One of the questions in the comments was as follows: We know $M$ at compile time. Can't we adjust our algorithm to suit $M$, so the OMv problem (conjecture) does not apply? We will see that this is not the case, unless the OMv conjecture fails.

The proof idea is simple: Assume we could give fast algorithms for all matrices up to some certain size (e.g. distinguishing all possible cases). After this certain size we use divide and conquer.

Here are the details:
Fix some $n_0 \in \mathbb{N}$, which (without loss of generality) is a power of 2 and bigger than 2. Now assume that for all $n \leq n_0$ and all $n \times n$ matrices $M$ we know an algorithm $A_{n,M}$, that for all vectors $v$ computes $Mv$ in truly subquadratic time, i.e. in time $O(n^{2 - \varepsilon})$ for some $\varepsilon > 0$. (Notice that this allows an individual algorithm for each matrix up to size $n_0 \times n_0$.)

Now we will solve OMv in truly subcubic time:
Given a binary matrix $M$ of size $n \times n$, where $n = 2^k$ for some $k$ and $n > n_0$, we use a divide and conquer strategy. We divide $M$ into four submatrices $M_1, M_2, M_3, M_4$ of sizes $2^{k-1} \times 2^{k-1}$. If $2^{k-1} \leq n_0$, then we use algorithm $A_{2^{k-1},M_i}$, otherwise, we recurse. (As $n_0$ is some fixed number, we can pick the correct algorithm in constant time.)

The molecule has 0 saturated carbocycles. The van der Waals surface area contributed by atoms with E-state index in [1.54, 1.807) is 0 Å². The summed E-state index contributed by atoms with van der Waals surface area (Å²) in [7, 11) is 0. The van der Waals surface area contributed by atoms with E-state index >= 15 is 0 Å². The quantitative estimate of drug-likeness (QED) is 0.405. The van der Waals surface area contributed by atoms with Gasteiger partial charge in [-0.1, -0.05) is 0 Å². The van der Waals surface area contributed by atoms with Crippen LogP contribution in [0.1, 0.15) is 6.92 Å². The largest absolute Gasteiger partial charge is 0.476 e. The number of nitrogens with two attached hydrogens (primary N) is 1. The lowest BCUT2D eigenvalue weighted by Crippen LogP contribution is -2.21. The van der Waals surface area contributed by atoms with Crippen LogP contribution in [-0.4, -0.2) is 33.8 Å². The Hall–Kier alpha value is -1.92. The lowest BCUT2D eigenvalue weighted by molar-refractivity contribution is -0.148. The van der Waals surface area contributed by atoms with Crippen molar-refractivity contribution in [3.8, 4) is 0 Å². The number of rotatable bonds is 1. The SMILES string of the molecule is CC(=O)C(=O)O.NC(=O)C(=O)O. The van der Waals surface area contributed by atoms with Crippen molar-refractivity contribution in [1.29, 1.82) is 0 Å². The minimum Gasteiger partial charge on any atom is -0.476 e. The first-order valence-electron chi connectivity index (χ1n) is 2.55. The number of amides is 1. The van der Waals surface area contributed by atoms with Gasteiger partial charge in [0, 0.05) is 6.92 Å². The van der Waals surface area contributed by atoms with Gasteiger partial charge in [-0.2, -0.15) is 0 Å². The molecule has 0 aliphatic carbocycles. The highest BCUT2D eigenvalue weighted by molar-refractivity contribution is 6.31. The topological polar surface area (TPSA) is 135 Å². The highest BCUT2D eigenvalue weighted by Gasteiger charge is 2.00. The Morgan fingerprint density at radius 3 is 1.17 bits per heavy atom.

Notice that we will need at most $O(\log n)$ recursion steps. Also, for $n$ vectors $v_1, \dots, v_n$, we will $n$ computations. Thus, to process all matrix-vector multiplications we will need a total computation time of $O(n^{3 - \varepsilon} \log n)$.

It is well known that the logarithm grows slower than any polynomial (in particular slower than any root). Fixing some $\tilde \varepsilon > 0$ with $\tilde \varepsilon < \varepsilon$, we see that our total computation is running in truly subcubic time (in particular, in time $O(n^{3 - \tilde \varepsilon})$). Thus, the OMv conjecture would be wrong.

(If $M$ has size $m \times n$ and $m$ and $n$ are not powers of 2, then the bounds on the running times still apply, as we could just increase $n$ and $m$ to the next powers of 2.)

Conclusion: If you could make use of case distinctions on the input matrices to derive fast algorithms, then you could improve the OMv conjecture.

• As pointed out by author and vzn, this is not the case, vector is not binary, Matrix is not necessary N x N, and author wants to precalculate operations, and there is no need for online processing. Based on conjecture is not enough. Both papers are irrelevant to question. The case here is to precompute constant matrix to provide minimal number of operations. There will be possible different approaches for full, banded, symmetric cases. – Evil Sep 2 '15 at 16:55